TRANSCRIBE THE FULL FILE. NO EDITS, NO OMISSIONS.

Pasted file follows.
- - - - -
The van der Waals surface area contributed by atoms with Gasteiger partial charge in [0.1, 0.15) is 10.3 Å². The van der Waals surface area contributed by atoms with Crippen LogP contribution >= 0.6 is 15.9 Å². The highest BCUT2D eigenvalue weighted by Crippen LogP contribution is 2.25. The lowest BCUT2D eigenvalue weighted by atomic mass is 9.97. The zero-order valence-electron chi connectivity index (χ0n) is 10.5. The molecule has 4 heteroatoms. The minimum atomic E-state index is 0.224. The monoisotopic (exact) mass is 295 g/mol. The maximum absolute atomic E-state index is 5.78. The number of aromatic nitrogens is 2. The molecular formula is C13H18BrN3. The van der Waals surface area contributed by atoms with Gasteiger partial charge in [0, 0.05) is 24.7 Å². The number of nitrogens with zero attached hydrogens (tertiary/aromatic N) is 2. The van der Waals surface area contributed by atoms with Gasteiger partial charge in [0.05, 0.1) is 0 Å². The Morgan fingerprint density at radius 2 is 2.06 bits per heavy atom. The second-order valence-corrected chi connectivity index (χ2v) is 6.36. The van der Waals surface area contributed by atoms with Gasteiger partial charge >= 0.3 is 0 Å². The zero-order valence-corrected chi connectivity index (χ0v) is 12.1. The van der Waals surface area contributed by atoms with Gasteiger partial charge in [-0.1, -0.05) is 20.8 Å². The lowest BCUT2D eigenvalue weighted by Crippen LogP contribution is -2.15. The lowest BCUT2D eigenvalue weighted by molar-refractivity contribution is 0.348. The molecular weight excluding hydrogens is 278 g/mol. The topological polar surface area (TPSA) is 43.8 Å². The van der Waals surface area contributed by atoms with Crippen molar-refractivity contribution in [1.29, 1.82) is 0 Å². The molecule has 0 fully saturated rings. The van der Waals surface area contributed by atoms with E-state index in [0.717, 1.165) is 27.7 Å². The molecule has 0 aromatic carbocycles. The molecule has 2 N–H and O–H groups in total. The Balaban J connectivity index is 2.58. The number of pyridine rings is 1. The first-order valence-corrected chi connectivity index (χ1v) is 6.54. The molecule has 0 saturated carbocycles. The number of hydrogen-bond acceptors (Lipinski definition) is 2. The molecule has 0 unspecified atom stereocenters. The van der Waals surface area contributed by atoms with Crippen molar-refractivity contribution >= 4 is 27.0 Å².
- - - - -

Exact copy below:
The van der Waals surface area contributed by atoms with Gasteiger partial charge in [0.1, 0.15) is 10.3 Å². The van der Waals surface area contributed by atoms with Crippen LogP contribution >= 0.6 is 15.9 Å². The highest BCUT2D eigenvalue weighted by Crippen LogP contribution is 2.25. The lowest BCUT2D eigenvalue weighted by atomic mass is 9.97. The zero-order valence-electron chi connectivity index (χ0n) is 10.5. The molecule has 4 heteroatoms. The minimum atomic E-state index is 0.224. The monoisotopic (exact) mass is 295 g/mol. The maximum absolute atomic E-state index is 5.78. The number of aromatic nitrogens is 2. The molecular formula is C13H18BrN3. The van der Waals surface area contributed by atoms with Gasteiger partial charge in [0, 0.05) is 24.7 Å². The number of nitrogens with zero attached hydrogens (tertiary/aromatic N) is 2. The van der Waals surface area contributed by atoms with Gasteiger partial charge in [0.05, 0.1) is 0 Å². The Morgan fingerprint density at radius 2 is 2.06 bits per heavy atom. The second-order valence-corrected chi connectivity index (χ2v) is 6.36. The van der Waals surface area contributed by atoms with Gasteiger partial charge >= 0.3 is 0 Å². The zero-order valence-corrected chi connectivity index (χ0v) is 12.1. The van der Waals surface area contributed by atoms with Gasteiger partial charge in [-0.1, -0.05) is 20.8 Å². The lowest BCUT2D eigenvalue weighted by Crippen LogP contribution is -2.15. The lowest BCUT2D eigenvalue weighted by molar-refractivity contribution is 0.348. The molecular weight excluding hydrogens is 278 g/mol. The topological polar surface area (TPSA) is 43.8 Å². The van der Waals surface area contributed by atoms with Crippen molar-refractivity contribution in [1.29, 1.82) is 0 Å². The molecule has 0 fully saturated rings. The van der Waals surface area contributed by atoms with E-state index in [0.717, 1.165) is 27.7 Å². The molecule has 0 aromatic carbocycles. The molecule has 2 N–H and O–H groups in total. The Balaban J connectivity index is 2.58. The number of pyridine rings is 1. The first-order valence-corrected chi connectivity index (χ1v) is 6.54. The molecule has 0 saturated carbocycles. The number of hydrogen-bond acceptors (Lipinski definition) is 2. The molecule has 0 unspecified atom stereocenters. The van der Waals surface area contributed by atoms with Crippen molar-refractivity contribution >= 4 is 27.0 Å².